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Multi-Gigabit Ethernet Spotted At Computex

We've had the Netgear ProSAFE M4200 Intelligent Edge Series switch in our lab for the last two months. This is the first affordable switch to support the 2.5GbE multi-gigabit standard for Wave2 11ac access points. Until Computex, we had no idea how to test the switch because network interface cards were not available.

In the Gigabyte suite, we stumbled across the new Intel X550-AT2 multi-gigabit network interface card (NIC). Intel quietly released the X550 series last month as the successor to the popular X540. The new X550 lowers power consumption and adds 5GbE and 2.5GbE modes.

Gigabyte plans to utilize the new Intel X550 NIC in a Thunderbolt 3 attached device that brings up to 10-gigabit Ethernet support to systems equipped with Thunderbolt 3.

Business First, Professional In 2017

The story here, though, is the two new speed classes that work over existing CAT 5e cabling and increase performance over the industry standard one-gigabit connection that dominates the market today.

The first big push for the new performance class comes from faster-than-gigabit Wi-Fi technology. The first in this new class comes from the 802.11ac Wave 2 standard with up to 1300Gb throughput. The new Netgear ProSAFE M4200 supports 8 power-over-Ethernet (POE) 2.5GbE multi-gigabit (two are 5GbE compatible) connections with dual 10GbE uplinks for eight non-blocking 802.11ac Wave 2 device deployments. The Netgear M4200 currently sells for less than $1,200 at Newegg. This product targets large offices that need high-speed wireless technology to support several users.

The Netgear M4200 feature set includes:

Eight full power PoE+ and multi-speed 1G, 2.5G ports combined with two 10G SFP+ uplinksAllows for a fully non-blocking deployment of eight Wave 2 11ac access points, with 240W PoE budget8 x 2.5G to the access points and 2 x 10G line-rate aggregation to the wiring closetTwo of these multi-speed 1G, 2.5G PoE+ ports also support 5G speed Netgear Multi-gigabit Ethernet is compatible with most major wireless and switching vendors Multi-speed 2.5G / 5G for 100 meter Cat5e / Cat6 cable runs with 1G backward compatibilityPlenum rated, slim design and mounting accessories allow one to place this switch to optimize access points placement and cabling efficiency, inside and outside the rackLifetime hardware warranty, Lifetime next business day and Lifetime online technical chat for investment protection and post-sales support.

This is just the start of the multi-gigabit roll out, and big businesses will adapt the new standards faster than any other user group. That doesn't mean the technology will stay in the medium- to large-size business arena for long, though. At Computex 2016, we learned that Marvell plans to supply network attached storage (NAS) vendors with the technology for products that will ship as early as January 2017.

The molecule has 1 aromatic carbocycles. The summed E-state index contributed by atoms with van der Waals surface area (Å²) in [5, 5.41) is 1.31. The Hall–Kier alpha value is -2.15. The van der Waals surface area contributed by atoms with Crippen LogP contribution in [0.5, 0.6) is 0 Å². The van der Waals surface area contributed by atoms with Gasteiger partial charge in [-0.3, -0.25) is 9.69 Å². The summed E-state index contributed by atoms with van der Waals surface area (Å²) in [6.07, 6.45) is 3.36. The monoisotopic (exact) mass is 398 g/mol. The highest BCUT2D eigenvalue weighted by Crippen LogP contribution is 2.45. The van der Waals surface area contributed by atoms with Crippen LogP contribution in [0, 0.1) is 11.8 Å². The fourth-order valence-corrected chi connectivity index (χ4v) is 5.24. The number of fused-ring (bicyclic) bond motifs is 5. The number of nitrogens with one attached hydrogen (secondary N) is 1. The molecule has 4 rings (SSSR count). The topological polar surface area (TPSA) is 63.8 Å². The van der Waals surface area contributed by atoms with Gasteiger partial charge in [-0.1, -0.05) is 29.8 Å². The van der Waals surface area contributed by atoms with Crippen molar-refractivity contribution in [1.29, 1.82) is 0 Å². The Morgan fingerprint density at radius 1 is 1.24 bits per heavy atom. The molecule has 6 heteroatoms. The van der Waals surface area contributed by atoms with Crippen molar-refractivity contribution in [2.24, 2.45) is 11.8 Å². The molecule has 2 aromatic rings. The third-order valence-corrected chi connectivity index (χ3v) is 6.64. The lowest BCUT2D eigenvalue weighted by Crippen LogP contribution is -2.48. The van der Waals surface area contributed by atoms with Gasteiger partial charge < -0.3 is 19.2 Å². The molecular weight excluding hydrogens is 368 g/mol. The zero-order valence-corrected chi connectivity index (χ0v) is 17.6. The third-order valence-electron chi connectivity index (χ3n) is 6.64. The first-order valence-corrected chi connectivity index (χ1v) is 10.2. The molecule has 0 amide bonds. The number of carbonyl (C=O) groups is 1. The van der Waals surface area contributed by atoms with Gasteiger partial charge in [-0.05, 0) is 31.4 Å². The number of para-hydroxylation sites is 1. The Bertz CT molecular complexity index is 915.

Around the same time, we should see more consumer-focused products come to market in the form of routers, switches and high-speed wireless technology with multi-gigabit capabilities. We expect to see more interest in the technology as more products come to market. Multi-gigabit Ethernet is the web that ties new high-speed technologies together, like NVMe SSDs, mobile data connections, and the content that comes with it, such as 4K video and high-bit rate audio.

Chris Ramseyer is a Contributing Editor for Tom's Hardware, covering Storage. Follow him on Twitter and Facebook.

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  • killerb255
    1300Gb throughput? Must be way ahead of its time to have 1.3Tb throughput! :)
    Reply
  • bit_user
    18115207 said:
    1300Gb throughput? Must be way ahead of its time to have 1.3Tb throughput! :)
    Good catch.

    I'm all for faster wi fi speeds, but I'm skeptical you'd actually hit 1.3 Gbps, in real-world conditions. Where I can used a wired connection, I'll continue to do so.

    Also, be warned that high-speeds switches tend to be power hungry and therefore noisy.
    Reply
  • ammaross
    "...comes from the 802.11ac Wave 2 standard with up to 1300Gb throughput."
    In addition to the "1300Gb" typo, 1300Mbps is the 802.11ac Wave 1 speed. Wave 2 allows up to the theoretical max of 6.93Gbps. (of course, this is all half-duplex since it's WiFi)
    Reply
  • ammaross
    18115244 said:
    18115207 said:
    1300Gb throughput? Must be way ahead of its time to have 1.3Tb throughput! :)
    Good catch.

    I'm all for faster wi fi speeds, but I'm skeptical you'd actually hit 1.3 Gbps, in real-world conditions. Where I can used a wired connection, I'll continue to do so.

    Also, be warned that high-speeds switches tend to be power hungry and therefore noisy.

    Correct. In real-world conditions (since it's half-duplex), you will likely be worse off than a 1Gbps wired connection anway.

    As for loud and power hungry, the switch boasts 28.9dB @ 25°C (77°F) and 281.6 Watts @ full PoE+ (PoE power budget is 240W) so 41.6Watts for the switch.
    Reply
  • Kewlx25
    @AMMAROSS "of course, this is all half-duplex since it's WiFi"

    This is not an inherent limitation of wifi, but of our current technology. There is wifi technology in the works that will allow full-duplex wifi on the same frequency. Some pretty nifty noise cancellation tech.
    Reply